NEW YORK - For 10 years, Olamide Faison was a regular on the Bitter End’s stage. He played most weeks at the small, unassuming venue on Bleecker Street in Greenwich Village, cultivating his sound in the same spot where many rock ’n’ roll legends – from Jimi Hendrix to Bob Dylan – also played.
Faison has been a musician for most of his life, playing in different venues across the country, including as part of ‘90s boy band Imajin. But his time at the Bitter End is special.
“New York City has had so many iconic venues, and the Bitter End is one of the last,” Faison said. “I played totally different venues. I played in front of ten thousand people in an arena. But there's just something about the Bitter End.”
The pandemic has forced Faison from the stage – and put the renowned club’s survival in jeopardy. Its closing would not only mean the erasure of a piece of music history, but the dispersal of a tight-knit family of employees and musicians.
For Faison, and many others, including Bitter End head waitress Anne Tutty, leaving the Bitter End is like leaving home.
Tutty started work at the Bitter End on Christmas Eve 1985, just a month after moving to New York City from Ireland. She knew nothing about American bars, and planned to return home to Ireland in a few years, when the recession in the country wasn’t so bad. But more than 30 years later, she was still there, hearing live music every night, watching new artists grow up and even become famous.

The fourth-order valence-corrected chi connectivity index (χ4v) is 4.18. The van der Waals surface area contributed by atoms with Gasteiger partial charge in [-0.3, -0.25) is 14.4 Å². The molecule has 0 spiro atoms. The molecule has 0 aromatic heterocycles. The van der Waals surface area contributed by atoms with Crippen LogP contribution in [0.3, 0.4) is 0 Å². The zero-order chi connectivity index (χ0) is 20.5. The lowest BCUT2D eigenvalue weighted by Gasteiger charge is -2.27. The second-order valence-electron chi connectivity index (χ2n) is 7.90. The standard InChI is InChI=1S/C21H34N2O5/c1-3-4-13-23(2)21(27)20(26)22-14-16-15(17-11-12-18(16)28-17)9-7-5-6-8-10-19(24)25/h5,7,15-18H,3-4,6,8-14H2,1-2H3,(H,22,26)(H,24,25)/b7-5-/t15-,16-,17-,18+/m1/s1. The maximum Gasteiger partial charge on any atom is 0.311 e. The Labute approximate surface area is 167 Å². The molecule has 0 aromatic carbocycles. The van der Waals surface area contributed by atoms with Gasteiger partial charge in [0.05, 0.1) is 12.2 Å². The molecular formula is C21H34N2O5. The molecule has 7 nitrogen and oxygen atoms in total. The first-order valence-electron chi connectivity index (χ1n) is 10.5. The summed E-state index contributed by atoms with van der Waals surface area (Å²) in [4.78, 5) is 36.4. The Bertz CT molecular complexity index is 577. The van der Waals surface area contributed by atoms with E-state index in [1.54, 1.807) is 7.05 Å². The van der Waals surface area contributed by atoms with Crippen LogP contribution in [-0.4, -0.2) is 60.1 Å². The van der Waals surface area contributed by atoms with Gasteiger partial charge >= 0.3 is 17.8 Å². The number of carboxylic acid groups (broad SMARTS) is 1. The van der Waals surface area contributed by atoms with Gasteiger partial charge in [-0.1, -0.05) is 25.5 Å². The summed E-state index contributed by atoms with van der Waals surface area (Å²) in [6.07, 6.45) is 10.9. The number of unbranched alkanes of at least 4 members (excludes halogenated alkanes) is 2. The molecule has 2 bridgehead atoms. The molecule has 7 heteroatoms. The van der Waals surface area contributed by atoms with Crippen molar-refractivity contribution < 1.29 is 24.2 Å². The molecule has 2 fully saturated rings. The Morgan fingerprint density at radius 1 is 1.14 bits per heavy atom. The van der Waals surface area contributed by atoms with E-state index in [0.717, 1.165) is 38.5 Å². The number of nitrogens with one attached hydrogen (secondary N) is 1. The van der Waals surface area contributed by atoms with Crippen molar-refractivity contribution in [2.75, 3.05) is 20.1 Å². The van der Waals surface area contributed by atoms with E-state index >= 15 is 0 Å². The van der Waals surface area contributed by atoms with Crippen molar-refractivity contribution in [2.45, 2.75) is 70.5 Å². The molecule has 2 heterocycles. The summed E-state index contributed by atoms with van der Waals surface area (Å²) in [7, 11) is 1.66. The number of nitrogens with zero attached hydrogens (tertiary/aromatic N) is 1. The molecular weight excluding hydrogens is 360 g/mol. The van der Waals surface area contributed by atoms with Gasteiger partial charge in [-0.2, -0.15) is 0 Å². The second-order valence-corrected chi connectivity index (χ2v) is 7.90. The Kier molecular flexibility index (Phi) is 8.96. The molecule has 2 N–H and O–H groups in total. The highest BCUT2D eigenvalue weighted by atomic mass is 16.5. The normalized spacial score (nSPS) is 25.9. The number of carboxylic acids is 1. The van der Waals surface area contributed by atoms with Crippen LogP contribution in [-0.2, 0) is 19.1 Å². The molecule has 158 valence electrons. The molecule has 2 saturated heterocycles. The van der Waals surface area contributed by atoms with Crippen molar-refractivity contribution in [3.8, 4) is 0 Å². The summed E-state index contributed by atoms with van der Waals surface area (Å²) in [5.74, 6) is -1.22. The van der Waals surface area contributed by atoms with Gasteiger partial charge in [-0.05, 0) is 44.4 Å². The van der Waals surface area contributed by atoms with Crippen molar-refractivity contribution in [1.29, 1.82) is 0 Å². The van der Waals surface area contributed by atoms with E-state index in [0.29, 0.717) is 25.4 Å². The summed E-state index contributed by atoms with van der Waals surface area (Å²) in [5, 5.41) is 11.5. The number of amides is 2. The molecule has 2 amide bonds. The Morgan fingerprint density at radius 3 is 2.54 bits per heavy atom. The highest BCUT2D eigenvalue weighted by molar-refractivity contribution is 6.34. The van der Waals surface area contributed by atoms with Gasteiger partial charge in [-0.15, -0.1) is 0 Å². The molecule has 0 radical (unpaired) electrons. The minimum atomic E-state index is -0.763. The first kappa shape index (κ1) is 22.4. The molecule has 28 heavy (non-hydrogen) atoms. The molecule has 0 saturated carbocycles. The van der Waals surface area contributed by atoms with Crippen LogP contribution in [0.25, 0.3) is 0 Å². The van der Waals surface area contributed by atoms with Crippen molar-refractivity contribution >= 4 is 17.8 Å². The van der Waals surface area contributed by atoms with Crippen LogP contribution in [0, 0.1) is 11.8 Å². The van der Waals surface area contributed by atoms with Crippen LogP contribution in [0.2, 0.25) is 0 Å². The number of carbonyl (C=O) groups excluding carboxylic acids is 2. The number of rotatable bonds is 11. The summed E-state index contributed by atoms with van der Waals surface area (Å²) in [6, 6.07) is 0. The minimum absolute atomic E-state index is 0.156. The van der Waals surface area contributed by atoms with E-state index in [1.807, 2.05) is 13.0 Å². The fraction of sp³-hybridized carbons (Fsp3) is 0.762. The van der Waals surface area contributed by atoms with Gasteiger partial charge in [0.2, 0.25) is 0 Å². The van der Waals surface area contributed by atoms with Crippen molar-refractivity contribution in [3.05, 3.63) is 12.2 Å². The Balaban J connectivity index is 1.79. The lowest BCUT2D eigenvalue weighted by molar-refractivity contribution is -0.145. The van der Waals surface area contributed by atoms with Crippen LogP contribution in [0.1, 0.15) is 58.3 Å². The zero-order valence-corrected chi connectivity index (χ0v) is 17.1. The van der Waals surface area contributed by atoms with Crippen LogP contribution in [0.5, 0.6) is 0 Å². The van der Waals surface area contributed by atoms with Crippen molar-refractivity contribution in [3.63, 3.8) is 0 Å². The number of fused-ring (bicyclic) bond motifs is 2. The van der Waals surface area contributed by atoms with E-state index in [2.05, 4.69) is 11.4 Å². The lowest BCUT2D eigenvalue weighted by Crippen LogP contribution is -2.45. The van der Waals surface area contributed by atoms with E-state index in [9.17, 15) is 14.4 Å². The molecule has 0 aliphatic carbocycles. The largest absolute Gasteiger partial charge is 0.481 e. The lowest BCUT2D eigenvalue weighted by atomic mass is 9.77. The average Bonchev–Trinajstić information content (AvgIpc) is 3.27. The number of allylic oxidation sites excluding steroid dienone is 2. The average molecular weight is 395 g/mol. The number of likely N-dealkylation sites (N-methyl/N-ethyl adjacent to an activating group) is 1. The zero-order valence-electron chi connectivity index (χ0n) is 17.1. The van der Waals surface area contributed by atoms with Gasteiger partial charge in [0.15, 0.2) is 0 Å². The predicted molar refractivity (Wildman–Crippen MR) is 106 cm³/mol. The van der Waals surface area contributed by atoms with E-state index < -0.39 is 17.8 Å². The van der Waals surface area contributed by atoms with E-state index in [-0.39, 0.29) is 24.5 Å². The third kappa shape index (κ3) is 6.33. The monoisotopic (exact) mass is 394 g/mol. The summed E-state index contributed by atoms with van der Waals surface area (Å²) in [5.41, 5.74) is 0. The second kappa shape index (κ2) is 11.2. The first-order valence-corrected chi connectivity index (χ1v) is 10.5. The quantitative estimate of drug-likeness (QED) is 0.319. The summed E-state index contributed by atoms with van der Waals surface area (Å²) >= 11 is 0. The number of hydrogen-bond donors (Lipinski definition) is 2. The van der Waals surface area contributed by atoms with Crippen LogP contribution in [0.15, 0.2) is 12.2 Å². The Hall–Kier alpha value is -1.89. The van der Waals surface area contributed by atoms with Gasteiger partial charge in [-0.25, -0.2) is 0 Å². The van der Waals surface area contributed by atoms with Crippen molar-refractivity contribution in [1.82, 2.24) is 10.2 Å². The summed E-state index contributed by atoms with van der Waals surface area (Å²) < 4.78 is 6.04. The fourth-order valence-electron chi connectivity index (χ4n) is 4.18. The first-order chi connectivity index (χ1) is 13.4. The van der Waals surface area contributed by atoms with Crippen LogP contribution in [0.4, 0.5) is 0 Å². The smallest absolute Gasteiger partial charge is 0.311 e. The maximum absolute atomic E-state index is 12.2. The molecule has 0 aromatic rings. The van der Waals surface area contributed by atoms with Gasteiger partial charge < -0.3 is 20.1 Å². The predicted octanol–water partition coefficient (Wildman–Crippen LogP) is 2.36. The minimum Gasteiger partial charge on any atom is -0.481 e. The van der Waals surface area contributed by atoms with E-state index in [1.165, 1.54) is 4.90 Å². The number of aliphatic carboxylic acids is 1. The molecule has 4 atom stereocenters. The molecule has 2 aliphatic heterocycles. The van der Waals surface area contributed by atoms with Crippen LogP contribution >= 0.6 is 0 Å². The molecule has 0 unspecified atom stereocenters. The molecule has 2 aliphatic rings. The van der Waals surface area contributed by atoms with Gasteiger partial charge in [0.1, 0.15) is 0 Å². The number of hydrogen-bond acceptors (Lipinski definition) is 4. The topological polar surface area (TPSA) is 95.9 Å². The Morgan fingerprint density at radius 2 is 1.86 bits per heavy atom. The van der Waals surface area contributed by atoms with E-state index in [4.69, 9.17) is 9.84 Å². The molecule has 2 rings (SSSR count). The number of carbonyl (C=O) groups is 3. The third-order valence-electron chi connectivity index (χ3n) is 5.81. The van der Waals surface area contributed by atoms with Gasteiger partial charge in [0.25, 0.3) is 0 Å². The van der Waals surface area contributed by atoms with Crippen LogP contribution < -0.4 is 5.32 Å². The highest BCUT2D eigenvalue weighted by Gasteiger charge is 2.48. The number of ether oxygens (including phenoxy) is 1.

“I feel like we abandoned her, her as in the club,” Tutty said, recalling the day she and her co-workers finished their final shifts when the city shuttered in March. “We left her there by herself. We all just like, got in our lifeboats and left her there to drown."
Back in March, Tutty thought she’d be back at the club in a matter of weeks. But more than five months later, the Bitter End remains eerily quiet, with no concrete reopening date in sight.
Since 1961, the Bitter End has played on, through the deaths of its original owners, and after its ‘60s rock 'n' roll heyday had passed. Even as the Village drastically changed, from edgy bohemian paradise to an upscale neighborhood for celebrities and New York University.
The club is a relic of a different time for New York City and its music scene, one where live music venues proliferated, and rock music dominated. The Bitter End helped launch the careers of numerous musical giants, and has seen hundreds more play on its stage.
But the coronavirus pandemic is the Bitter End’s worst crisis yet, according to current owner Paul Rizzo.
“Maybe disco?” he jokes, when first asked if the club’s ever faced a challenge so serious. With rent at $23,000 a month and no regular income, it won’t take long to accumulate hefty debts.
Rizzo says he’s currently working with his landlords, with whom he has a good relationship, having known them for years.
“Negotiations going forward with landlords are pretty much what's going to determine people’s survival,” he said.
But even so, the club’s survival is precarious.
“There is always that fear that we can't open again,” Rizzo said. “If things aren't changed, then I don't know if I could survive for that amount of time with such a low capacity.”